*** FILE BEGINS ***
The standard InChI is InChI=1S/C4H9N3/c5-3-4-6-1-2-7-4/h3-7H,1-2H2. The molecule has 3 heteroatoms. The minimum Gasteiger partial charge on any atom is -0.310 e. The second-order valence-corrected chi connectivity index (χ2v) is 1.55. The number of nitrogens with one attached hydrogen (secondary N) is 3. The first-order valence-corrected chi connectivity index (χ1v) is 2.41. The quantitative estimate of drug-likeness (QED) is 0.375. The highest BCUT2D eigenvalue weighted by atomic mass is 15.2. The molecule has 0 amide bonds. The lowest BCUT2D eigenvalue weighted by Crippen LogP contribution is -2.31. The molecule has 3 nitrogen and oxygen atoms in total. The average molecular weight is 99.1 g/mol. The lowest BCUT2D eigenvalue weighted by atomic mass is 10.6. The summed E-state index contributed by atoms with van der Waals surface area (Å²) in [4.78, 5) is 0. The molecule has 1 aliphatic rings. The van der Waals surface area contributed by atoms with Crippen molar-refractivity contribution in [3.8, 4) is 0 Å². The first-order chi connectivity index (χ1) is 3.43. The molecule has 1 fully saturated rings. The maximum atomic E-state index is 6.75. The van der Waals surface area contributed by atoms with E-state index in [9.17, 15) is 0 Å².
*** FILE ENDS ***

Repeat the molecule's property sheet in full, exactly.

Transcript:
The standard InChI is InChI=1S/C4H9N3/c5-3-4-6-1-2-7-4/h3-7H,1-2H2. The molecule has 3 heteroatoms. The minimum Gasteiger partial charge on any atom is -0.310 e. The second-order valence-corrected chi connectivity index (χ2v) is 1.55. The number of nitrogens with one attached hydrogen (secondary N) is 3. The first-order valence-corrected chi connectivity index (χ1v) is 2.41. The quantitative estimate of drug-likeness (QED) is 0.375. The highest BCUT2D eigenvalue weighted by atomic mass is 15.2. The molecule has 0 amide bonds. The lowest BCUT2D eigenvalue weighted by Crippen LogP contribution is -2.31. The molecule has 3 nitrogen and oxygen atoms in total. The average molecular weight is 99.1 g/mol. The lowest BCUT2D eigenvalue weighted by atomic mass is 10.6. The summed E-state index contributed by atoms with van der Waals surface area (Å²) in [4.78, 5) is 0. The molecule has 1 aliphatic rings. The van der Waals surface area contributed by atoms with Crippen molar-refractivity contribution in [3.8, 4) is 0 Å². The first-order chi connectivity index (χ1) is 3.43. The molecule has 1 fully saturated rings. The maximum atomic E-state index is 6.75. The van der Waals surface area contributed by atoms with E-state index in [9.17, 15) is 0 Å².